[lg policy] Ethiopian professor delivers lecture on linguistic issues

Harold Schiffman haroldfs at gmail.com
Thu Apr 12 10:28:40 EDT 2018


 Ethiopian professor delivers lecture on linguistic issues
By Erica Meline
On April 11, 2018
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Photo courtesy of Ninara, Flickr

Language has always served as a determining factor in shaping cultures and
history. Language is how people communicate and learn, and therefore its
influence is evident in all threads of life. Language, however, can be a
source of conflict, and this is often the case in Ethiopia.

Ramapo Schomburg Distinguished Visiting Scholar Professor Zelealem Leyew
Temesgen of the Department of Linguistics in Addis Ababa University of
Ethiopia delivered a lecture this past Monday in which he discussed issues
relating to language in Ethiopia as well as how to combat some of these
problems.

Temesgen began by looking at the diverse range of major and minor languages
in Ethiopia.

“We have about 80 to 100 languages,” said Temesgen. He explained, however,
that some people believe there are up to 200 languages, and that the
estimates are “a matter of identifying languages in cultures.”

According to Temesgen, the lingua franca, or national official language, of
Ethiopia is Amharic. He explained that Oromo is also a “very big language”
and is the second lingua franca.

“In terms of native speakers, it is even bigger than Amharic,” he said.

Ethiopia is also bi-scriptal, meaning that the country uses “two vibrant
scripts,” according to Temesgen. He explained that there is the ancient
Ethiopian script, or the alternative Latin script.

“It’s a matter of choice, even though there’s a big difference,” he said.
He went on to reveal that people like himself prefer the Ethiopian script
for its ties to the past and conservation of culture, but that some opt for
more modern Latin script is more neutral and applicable throughout the
world.

Competition between languages often cultivates conflict, though. According
to Temesgen, there is debate over issues like which language or script
school systems should use and what should be the standard throughout the
country.

Temesgen also explained that endangered languages is another problem that
Ethiopia faces. Endangered languages exist all over the world, but
according to him, “In Africa it is very, very particular.”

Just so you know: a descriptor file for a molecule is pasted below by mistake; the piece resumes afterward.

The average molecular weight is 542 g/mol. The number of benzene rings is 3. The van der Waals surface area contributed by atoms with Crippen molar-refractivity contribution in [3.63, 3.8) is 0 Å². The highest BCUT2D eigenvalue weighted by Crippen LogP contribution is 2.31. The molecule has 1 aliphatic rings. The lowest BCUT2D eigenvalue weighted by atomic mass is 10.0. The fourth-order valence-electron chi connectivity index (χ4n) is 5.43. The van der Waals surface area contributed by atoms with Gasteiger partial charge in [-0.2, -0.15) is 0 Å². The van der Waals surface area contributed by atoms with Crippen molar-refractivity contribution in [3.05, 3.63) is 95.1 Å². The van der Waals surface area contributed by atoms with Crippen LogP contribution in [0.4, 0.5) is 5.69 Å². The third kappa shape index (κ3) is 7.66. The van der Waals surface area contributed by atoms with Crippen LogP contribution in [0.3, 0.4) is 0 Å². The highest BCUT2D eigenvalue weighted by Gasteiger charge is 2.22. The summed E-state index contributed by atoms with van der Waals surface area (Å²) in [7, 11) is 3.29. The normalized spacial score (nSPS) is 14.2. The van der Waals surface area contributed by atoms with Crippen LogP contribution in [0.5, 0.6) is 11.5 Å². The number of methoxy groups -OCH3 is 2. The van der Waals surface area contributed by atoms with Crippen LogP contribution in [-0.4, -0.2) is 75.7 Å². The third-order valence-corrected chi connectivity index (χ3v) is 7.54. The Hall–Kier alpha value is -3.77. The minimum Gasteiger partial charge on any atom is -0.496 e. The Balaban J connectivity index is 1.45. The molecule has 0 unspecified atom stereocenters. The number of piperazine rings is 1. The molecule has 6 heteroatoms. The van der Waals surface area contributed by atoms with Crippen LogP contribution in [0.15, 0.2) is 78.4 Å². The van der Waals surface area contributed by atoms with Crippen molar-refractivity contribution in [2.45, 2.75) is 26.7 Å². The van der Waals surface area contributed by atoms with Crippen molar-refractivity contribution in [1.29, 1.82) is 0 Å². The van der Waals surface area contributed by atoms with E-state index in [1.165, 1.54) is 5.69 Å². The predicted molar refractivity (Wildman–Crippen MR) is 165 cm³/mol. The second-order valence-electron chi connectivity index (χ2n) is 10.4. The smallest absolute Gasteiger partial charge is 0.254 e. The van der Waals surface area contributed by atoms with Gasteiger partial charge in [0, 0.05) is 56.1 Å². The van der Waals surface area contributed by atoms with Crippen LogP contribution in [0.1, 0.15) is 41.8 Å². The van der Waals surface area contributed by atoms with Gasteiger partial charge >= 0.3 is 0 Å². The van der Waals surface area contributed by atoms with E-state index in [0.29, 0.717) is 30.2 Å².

“More than 10 percent, I would say, of the languages that we have in
different African countries are endangered at different levels,” he said.

Temesgen explained that languages are dying off in a gradual process, and
he is interested in combating their extinction through documentation. By
finding ways to document languages, they never truly die.

Temesgen also discussed throughout his presentation the impact
colocialization and the English language has had on Ethiopia and other
African countries. He explained that Ethiopia uses an endoglossic language
policy, meaning that they use the indigenous language. Other African
countries, however, will use an exoglossic language policy, meaning that
they use a non-indigenous official language, according to Temesgen.

Temesgen explained that Ethiopia has never officially been colonized unlike
other African countries, which is why they do not have an ex-colonial
language. Therefore English, Leyew Temesgen stated, is currently an
international language.

Temesgen’s lecture revealed the various layers of Ethiopia’s language and
its historical and present impact that many people in America are otherwise
unaware of. Students and faculty alike seemed intrigued by his presentation
and all the information he disclosed.

“It was very refreshing to have foreign problems discussed on a local
level,” said junior Angelica G. Pasquali.

Language is the key to communication, acting as a tool to binds communities
together. It has both created wars and mended them, fostered peace and
destroyed it. Language touches each person everyday, and the layers to
Ethiopia’s languages is a testament to its power.

“Language affects everything,” said Temesgen.



*emeline at ramapo.edu <emeline at ramapo.edu>*


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 Harold F. Schiffman

Professor Emeritus of
 Dravidian Linguistics and Culture
Dept. of South Asia Studies
University of Pennsylvania
Philadelphia, PA 19104-6305

Phone:  (215) 898-7475
Fax:  (215) 573-2138

Email:  haroldfs at gmail.com
http://ccat.sas.upenn.edu/~haroldfs/

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